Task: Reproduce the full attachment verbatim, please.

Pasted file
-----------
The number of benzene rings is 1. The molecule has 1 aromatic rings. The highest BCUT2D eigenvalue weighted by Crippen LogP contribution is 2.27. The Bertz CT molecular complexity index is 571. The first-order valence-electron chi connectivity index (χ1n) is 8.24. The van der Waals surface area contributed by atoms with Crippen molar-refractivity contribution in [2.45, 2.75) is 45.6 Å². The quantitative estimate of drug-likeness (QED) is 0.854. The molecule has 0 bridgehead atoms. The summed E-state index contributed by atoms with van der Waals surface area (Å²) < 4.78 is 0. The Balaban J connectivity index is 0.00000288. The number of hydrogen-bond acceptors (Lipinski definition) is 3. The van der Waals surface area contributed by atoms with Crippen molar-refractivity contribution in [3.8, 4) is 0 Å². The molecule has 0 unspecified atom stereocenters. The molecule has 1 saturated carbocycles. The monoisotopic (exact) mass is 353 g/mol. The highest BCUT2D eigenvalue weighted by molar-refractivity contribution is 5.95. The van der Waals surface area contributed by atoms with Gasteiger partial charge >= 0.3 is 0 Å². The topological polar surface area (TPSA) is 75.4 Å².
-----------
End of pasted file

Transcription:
The number of benzene rings is 1. The molecule has 1 aromatic rings. The highest BCUT2D eigenvalue weighted by Crippen LogP contribution is 2.27. The Bertz CT molecular complexity index is 571. The first-order valence-electron chi connectivity index (χ1n) is 8.24. The van der Waals surface area contributed by atoms with Crippen molar-refractivity contribution in [2.45, 2.75) is 45.6 Å². The quantitative estimate of drug-likeness (QED) is 0.854. The molecule has 0 bridgehead atoms. The summed E-state index contributed by atoms with van der Waals surface area (Å²) < 4.78 is 0. The Balaban J connectivity index is 0.00000288. The number of hydrogen-bond acceptors (Lipinski definition) is 3. The van der Waals surface area contributed by atoms with Crippen molar-refractivity contribution in [3.8, 4) is 0 Å². The molecule has 0 unspecified atom stereocenters. The molecule has 1 saturated carbocycles. The monoisotopic (exact) mass is 353 g/mol. The highest BCUT2D eigenvalue weighted by molar-refractivity contribution is 5.95. The van der Waals surface area contributed by atoms with Gasteiger partial charge >= 0.3 is 0 Å². The topological polar surface area (TPSA) is 75.4 Å².